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The election outcome was a shock – but wasn’t something new. Throughout U.S. history we’ve had waves of right-wing populism, when people bought into explanations of their economic hardships that scapegoat other marginalized groups and reject traditional elites. This election was a right-wing populist upsurge that few of us saw coming. We underestimated the number of voters willing to accept racism, sexism, Islamophobia and immigrant-bashing in a candidate.
But we also saw a surge of progressive populism – the kind that criticizes economic systems and the rich – in the strong showing for Bernie Sanders’ campaign and the popularity of Senator Elizabeth Warren. And that can be our source of hope now, that the progressive populists could organize social movements and take over the Democratic Party.
The mainstream Democratic Party used to have more progressive populism in its platform, its rhetoric and its political actions, from the 1930s through the ‘70s. But I’m one of many leftists who started criticizing the party in the ‘90s for its turn to the right, for ignoring working class and poor people harmed by de-industrialization and making trade deals like NAFTA and the TPP. In particular, the national Democrats ignored white working class men, the only race/class/gender cluster who actually has lower income today than their fathers and grandfathers.
Democratic leaders didn’t treat falling wages and unemployment as true crises. After the crash they accepted the bailout of “too big to fail” banks and they didn’t push enough for a bailout for foreclosed homeowners. Gradually over the last 30 years the Democratic Party began to get more of its campaign funding from Wall Street, big corporations and wealthy individuals, and began to operate under the delusion that a coalition of well-off coastal liberals and urban people of color could swing national elections – which clearly isn’t always true. They took union support for granted, not realizing that the rank-and-file don’t necessarily vote with the leaders.
“We need to reach out and build personal and political ties with those Trump voters who aren’t committed haters, but whose economic woes and worries we can empathize with. Our first UU principle about the inherent worth and dignity of every person is hardest to put into practice with people we have profound disagreements with.″
Many Democratic leaders also fell into the cultural classism that some of us coastal liberals fall into, of regarding the Midwest as a flyover zone full of gun owners or Christian fundamentalists who are too stupid to have a reasoned political conversation with. It’s important to remember that Donald Trump won the majority of votes from college-educated and high-income whites as well, so we need to be on the alert for classist demonizing of white working class people. This is a white right-wing populist uprising that cuts across classes.
Those of us who didn’t see this coming need to ask ourselves whose voices we hear on a regular basis, why more of the voices of the disaffected rural and Rust Belt white people weren’t on our radio programs, in our newspapers, on our Facebook feeds – and in our personal circles. We didn’t hear them.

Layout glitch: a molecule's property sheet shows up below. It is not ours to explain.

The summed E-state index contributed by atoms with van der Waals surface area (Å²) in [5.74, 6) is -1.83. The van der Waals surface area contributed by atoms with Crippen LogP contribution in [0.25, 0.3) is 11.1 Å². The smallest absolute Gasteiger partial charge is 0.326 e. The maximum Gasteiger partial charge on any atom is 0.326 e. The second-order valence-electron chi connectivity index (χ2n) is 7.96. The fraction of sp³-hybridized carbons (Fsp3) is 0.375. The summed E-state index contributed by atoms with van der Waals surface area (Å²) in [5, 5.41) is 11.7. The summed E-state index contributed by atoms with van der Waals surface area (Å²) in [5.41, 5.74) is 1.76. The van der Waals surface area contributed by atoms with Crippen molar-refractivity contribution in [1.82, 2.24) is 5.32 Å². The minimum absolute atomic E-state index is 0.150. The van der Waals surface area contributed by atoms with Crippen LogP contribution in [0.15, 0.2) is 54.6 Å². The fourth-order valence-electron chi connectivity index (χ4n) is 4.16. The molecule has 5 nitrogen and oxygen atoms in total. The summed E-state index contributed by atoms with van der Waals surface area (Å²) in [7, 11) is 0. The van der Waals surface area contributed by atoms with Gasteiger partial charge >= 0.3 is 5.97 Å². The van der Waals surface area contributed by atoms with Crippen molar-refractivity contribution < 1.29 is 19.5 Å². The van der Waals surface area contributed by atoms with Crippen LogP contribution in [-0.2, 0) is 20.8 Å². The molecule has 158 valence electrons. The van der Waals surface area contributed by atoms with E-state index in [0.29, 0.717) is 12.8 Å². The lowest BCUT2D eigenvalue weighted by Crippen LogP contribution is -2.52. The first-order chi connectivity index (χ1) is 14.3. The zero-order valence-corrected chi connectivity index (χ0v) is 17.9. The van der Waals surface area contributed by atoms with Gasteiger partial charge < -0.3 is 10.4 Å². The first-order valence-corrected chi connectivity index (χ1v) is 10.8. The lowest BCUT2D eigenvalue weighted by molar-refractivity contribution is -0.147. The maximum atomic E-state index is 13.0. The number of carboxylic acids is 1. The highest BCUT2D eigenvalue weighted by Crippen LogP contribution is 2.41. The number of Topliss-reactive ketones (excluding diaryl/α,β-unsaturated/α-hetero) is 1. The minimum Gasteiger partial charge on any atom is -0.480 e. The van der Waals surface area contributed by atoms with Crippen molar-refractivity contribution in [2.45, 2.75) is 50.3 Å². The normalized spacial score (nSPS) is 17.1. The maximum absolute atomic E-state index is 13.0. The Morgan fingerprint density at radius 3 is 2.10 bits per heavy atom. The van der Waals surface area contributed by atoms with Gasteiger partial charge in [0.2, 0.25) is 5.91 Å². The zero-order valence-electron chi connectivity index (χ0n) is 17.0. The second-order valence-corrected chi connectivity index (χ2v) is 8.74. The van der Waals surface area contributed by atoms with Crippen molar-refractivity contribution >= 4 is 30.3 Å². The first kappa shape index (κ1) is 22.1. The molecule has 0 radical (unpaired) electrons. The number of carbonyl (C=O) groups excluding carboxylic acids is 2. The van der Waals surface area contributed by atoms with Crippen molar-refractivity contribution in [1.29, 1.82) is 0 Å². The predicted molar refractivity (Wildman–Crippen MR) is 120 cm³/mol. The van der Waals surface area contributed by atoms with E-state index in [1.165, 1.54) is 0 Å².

We need to stop huddling in our liberal echo chamber talking about how “they” got it wrong and we are right about everything.
Reach Out, Build Ties of Solidarity
“It will take a mass progressive movement to turn our country in a healthier direction.”
Instead we need to reach out and build ties of solidarity, both personally and politically: ties with people already being targeted by street harassment from emboldened bullies who are spray-painting racist slurs and yanking off head scarves; ties with those likely to be politically targeted for deportation and stripped of union rights, health coverage, abortion rights, religious freedom and affirmative action.
But we also need to reach out and build personal and political ties with those Trump voters who aren’t committed haters, but whose economic woes and worries we can empathize with. Our first UU principle about the inherent worth and dignity of every person is hardest to put into practice with people we have profound disagreements with. We may need to put aside disagreements over gun ownership and find common ground in preventing Wall Street and multinational corporations from taking over our democracy and our economy.
It will take a mass progressive movement to turn our country in a healthier direction. Only a multiracial and cross-class mass movement can limit how much damage the Republican Senate, House and President can do in these coming years. A mass movement could light a fire under the Democratic Party to nominate progressive populists like Bernie Sanders and Senator Elizabeth Warren.
We need a responsive party that is loudly pro-labor, that pushes for full employment policy, that will be firmly anti-sexist and anti-racist, that will tell the truth about how crucial immigrants are to economic growth, and that will treat income inequality as a national crisis. The movement and the party I’m imagining would put forward a progressive populist message that will make sense to economically struggling people of all races and regions.
It’s too early know what effective resistance will be organized to stop the rightward lurch of our country, but when it happens, when you get invitations to join organizations, to boycott, to go to protests and to speak up, please say yes. All of us will need to say yes, say yes, and say yes again.
Betsy Leondar-Wright spoke these words on a panel about race, class and gender in the presidential election, at First Parish UU Church of Arlington, MA on November 13. She is on the board of Class Action (www.classism.org) and on the steering committee of UU Class Conversations (www.uuclassconversations.org ).